This editorial in the Wall Street Journal is sure to ruffle feathers in the journalism (and journalism education) community.
It throws cold water on the many tributes that have come in about Walter Cronkite since his passing late last week. But the editorial also offers an important point that journalists and educators should consider: Is it appropriate for a journalist to intentionally abandon his or her role as an objective/neutral observer of a situation?
I'm sure the knee-jerk reaction to that will be "no." If you accept that, then I ask the following question: Is the Wall Street Journal's criticism valid? And if the answer to that is "yes," then a more intriguing question must be asked: What damage was in fact done to Cronkite's reputation by openly stating that the U.S. could not win the war in Vietnam? And by extension did he open the door for the abandonment of keeping opinion out of the news?
Let us fast forward to 2003 and remember that U.S. journalists were expected (a strong word, but I challenge you to tell me I'm wrong) to be gung-ho, pro-America when the second Iraq War began. Television journalists wearing lapel pins of the U.S. flag; bright red, white and blue banners; messages from Americans to the troops (and vice versa); and other overt displays of patriotism followed America's commencement of that war and became a daily part of news coverage.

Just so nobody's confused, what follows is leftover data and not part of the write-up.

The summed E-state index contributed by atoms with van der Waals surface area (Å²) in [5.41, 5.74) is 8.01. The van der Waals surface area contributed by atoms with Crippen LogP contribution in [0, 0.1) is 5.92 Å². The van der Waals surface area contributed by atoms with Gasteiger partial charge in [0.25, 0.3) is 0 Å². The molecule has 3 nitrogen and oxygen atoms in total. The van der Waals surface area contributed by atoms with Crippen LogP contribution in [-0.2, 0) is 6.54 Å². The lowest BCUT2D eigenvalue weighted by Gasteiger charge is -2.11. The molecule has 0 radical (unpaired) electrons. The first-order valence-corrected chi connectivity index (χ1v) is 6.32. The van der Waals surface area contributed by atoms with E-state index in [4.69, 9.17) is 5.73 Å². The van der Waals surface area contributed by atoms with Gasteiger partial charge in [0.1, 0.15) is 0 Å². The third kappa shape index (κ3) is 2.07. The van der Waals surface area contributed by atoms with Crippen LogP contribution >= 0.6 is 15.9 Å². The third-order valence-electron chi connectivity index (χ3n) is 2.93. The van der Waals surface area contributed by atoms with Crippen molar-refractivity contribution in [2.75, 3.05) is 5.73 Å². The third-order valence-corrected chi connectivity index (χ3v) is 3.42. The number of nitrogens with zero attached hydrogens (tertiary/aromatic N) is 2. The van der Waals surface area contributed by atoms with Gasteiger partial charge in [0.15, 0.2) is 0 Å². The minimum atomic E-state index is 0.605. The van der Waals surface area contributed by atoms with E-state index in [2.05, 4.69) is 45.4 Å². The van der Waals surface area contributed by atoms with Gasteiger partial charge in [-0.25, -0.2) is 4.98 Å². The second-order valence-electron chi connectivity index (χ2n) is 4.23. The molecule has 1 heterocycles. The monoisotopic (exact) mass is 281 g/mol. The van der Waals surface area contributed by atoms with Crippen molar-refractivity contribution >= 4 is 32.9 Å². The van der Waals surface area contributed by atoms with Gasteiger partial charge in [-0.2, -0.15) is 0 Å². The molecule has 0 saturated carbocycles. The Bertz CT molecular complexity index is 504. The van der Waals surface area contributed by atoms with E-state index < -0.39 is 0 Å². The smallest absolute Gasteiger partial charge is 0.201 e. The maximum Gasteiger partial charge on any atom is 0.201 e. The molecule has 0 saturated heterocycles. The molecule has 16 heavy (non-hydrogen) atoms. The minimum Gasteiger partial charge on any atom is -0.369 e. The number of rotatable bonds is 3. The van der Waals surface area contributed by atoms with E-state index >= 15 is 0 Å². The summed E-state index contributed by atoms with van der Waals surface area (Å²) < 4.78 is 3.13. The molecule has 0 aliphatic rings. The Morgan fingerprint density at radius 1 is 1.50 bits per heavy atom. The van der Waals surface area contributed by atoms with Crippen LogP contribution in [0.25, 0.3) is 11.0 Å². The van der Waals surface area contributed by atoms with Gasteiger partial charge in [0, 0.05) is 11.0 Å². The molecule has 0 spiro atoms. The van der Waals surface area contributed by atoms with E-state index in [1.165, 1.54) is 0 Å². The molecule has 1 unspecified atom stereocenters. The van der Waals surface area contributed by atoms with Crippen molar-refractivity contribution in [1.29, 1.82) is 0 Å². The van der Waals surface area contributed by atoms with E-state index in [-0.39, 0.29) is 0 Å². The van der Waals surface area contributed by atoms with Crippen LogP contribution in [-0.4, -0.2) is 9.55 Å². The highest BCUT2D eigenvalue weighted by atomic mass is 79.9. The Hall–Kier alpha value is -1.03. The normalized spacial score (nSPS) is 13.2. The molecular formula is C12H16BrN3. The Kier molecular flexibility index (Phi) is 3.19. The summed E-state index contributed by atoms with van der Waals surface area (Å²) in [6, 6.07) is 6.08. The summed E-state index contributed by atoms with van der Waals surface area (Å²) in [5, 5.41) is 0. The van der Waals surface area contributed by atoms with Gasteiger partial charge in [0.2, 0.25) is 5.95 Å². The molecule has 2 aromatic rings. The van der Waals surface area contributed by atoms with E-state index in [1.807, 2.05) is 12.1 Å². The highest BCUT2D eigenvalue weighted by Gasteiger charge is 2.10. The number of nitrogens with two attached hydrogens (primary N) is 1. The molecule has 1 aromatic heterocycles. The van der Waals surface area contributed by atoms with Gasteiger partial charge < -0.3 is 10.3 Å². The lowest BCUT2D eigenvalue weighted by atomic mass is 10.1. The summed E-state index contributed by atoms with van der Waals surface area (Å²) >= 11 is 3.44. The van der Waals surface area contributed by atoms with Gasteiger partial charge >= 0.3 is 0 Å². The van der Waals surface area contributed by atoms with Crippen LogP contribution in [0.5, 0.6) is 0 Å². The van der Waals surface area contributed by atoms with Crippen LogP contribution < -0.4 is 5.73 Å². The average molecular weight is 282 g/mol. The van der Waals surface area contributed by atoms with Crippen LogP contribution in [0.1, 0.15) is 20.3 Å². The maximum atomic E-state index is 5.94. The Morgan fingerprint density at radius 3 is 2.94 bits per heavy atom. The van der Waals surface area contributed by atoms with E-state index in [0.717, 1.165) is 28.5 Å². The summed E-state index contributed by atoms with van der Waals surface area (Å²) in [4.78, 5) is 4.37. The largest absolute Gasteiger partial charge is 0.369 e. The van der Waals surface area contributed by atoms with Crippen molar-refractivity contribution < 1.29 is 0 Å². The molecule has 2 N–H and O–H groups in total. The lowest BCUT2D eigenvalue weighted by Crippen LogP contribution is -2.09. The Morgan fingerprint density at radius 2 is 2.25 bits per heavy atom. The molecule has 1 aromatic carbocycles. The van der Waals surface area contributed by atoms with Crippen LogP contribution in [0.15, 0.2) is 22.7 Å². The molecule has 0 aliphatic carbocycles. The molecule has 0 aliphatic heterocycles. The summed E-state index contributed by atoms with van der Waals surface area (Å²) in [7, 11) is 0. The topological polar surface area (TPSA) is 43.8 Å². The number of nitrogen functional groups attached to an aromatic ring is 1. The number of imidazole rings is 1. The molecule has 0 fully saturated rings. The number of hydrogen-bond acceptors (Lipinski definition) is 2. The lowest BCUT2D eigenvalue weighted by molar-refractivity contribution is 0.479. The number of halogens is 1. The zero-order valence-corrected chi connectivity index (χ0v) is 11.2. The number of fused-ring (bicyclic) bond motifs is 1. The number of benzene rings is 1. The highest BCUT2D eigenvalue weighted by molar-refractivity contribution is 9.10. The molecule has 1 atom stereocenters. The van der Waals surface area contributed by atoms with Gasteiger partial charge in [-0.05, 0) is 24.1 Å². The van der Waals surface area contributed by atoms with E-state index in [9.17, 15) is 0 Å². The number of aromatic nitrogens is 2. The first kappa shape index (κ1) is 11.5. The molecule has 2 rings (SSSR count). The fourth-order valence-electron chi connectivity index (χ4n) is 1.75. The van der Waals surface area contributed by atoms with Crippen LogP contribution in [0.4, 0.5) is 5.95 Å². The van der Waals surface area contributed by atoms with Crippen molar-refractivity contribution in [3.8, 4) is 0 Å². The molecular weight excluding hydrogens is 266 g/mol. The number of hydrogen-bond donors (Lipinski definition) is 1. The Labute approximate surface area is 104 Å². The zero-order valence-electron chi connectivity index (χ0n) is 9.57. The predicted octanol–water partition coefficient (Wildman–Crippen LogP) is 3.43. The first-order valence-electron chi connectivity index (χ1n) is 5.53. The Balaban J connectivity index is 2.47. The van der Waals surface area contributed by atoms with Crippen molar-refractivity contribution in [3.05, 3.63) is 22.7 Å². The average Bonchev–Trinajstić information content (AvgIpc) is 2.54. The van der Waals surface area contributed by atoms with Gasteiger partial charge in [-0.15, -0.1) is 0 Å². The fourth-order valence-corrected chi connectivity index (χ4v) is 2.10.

Were those examples of non-objectivity appropriate? Someone is sure to argue that different times require different responses, and that what might have been appropriate in the 1960s and 1970s is not in the 1990s and 2000s.
If that premise is to be accepted, then we are forced to ask the question of whether objectivity matters.
I'm perhaps about to skate onto thin ice, but I'm comfortable defending what Cronkite did because he based his opinion that America needed to find a way out of the Vietnam War on a wealth of information he had acquired. (The reader is urged to see my post from earlier this morning about communication and human rights for some context.) But I found the pro-America coverage in the earlier part of this decade obnoxious and borderline unprofessional. These journalists, in my opinion, were pandering to the government and the public.
You are invited to offer your opinion.